The Hammerhead is a bike navigation system that points out the way with flashing LED lights.

Just choose a route on an accompanying app, and the device gives you a signal as you approach intersections.

Piet Morgan first came up with the idea while on a cross-country trip from Connecticut to California.

The aim with Hammerhead is not only to make cycling more convenient, but also to match riders up with the safest course.

After working on the idea with two friends, Morgan launched a crowdfunding campaign last September, raising $190,000.

The first pre-orders, going to 35 countries, will ship in the second half of this year.

Once fully on sale, it will cost $99.

The Hammerhead runs for 14 hours on a single USB charge, which ought to be plenty of time for a nice long ride.

The Hammerhead app is based on existing way-finding systems like MapMyRide.

2014-03-28

Co.Exist

This Bike Navigation System Tells You Where To Go Without Causing An Accident

Cyclists have a terrible time looking at maps while riding. The Hammerhead, a flashing LED on your handle bars, does the navigating for you.

Navigating while riding a bike isn't easy. Even with a map in hand, it's a struggle to look at the route and the road at the same time. Often, riders need to stop or risk putting themselves and others in danger.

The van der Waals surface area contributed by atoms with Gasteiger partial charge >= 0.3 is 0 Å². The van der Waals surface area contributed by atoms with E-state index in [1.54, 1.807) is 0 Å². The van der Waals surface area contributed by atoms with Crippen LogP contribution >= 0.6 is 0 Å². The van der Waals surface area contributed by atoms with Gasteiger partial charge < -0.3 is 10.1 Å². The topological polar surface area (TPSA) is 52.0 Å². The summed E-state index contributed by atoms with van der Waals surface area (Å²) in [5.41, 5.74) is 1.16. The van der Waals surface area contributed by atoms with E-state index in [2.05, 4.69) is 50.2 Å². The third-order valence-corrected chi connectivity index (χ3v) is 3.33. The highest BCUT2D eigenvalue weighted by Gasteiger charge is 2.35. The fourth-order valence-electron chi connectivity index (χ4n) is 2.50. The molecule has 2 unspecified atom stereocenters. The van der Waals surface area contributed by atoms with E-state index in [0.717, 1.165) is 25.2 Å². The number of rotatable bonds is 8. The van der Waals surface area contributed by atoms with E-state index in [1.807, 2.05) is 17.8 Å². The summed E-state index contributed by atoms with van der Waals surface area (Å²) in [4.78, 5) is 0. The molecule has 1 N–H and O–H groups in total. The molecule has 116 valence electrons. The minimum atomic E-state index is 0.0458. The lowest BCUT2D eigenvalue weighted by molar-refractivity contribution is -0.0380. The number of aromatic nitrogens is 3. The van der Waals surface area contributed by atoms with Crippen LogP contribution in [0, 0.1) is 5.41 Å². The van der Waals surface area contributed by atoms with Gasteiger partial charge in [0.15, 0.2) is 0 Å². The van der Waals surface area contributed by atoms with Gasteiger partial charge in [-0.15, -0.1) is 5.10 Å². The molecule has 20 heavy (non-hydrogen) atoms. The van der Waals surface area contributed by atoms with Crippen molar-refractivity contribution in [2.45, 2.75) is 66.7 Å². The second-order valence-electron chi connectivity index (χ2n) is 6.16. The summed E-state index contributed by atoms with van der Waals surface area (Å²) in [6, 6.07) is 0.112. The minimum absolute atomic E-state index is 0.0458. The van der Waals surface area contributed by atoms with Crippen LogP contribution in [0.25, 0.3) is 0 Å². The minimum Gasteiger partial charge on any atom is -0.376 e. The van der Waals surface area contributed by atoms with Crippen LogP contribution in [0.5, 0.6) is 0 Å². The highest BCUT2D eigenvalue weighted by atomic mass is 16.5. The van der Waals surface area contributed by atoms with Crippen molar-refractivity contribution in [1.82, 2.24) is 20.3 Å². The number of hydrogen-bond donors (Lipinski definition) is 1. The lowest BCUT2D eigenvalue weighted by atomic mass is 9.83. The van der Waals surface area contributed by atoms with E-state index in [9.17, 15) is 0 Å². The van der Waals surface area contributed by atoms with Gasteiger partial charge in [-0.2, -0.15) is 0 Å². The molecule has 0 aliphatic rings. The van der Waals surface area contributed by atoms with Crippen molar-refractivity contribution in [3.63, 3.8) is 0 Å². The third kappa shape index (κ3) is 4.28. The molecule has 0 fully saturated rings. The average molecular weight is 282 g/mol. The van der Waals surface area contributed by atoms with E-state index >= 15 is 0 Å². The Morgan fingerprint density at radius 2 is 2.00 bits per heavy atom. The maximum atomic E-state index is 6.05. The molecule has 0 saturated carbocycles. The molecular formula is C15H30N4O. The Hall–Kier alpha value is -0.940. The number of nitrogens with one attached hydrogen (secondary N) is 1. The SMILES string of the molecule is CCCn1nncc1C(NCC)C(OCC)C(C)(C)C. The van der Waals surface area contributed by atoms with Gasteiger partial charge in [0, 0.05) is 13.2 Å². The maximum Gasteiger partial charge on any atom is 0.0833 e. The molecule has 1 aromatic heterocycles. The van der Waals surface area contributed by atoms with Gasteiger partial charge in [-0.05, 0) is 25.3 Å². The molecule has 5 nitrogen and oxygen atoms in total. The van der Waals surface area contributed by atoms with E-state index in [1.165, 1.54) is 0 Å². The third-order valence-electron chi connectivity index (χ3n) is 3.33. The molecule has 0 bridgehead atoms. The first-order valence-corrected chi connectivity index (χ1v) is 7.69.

That's why Piet Morgan wanted to develop the Hammerhead, a navigation system that points out the way with flashing LED lights. Just choose a route on an accompanying app, and the device gives you a signal as you approach intersections.

Morgan first came up with the idea while on a cross-country trip from Connecticut to California, and after peers of his at Yale died in accidents while on bikes. The aim with Hammerhead is not only to make cycling more convenient, but also to match riders up with the safest route.

After working on the idea with two friends, Morgan launched a crowdfunding campaign last September, raising $190,000. The first pre-orders, going to 35 countries, will ship in the second half of this year. Once fully on sale, it will cost $99.

The Hammerhead app is based on existing way-finding systems like MapMyRide. But people will also be able to make their own suggestions, gradually enriching the data as they do it. Eventually, Morgan hopes to create a "Waze for biking"—that is, a community-driven map service.

The Hammerhead runs for 14 hours on a single USB charge, which ought to be plenty of time for a nice long ride.

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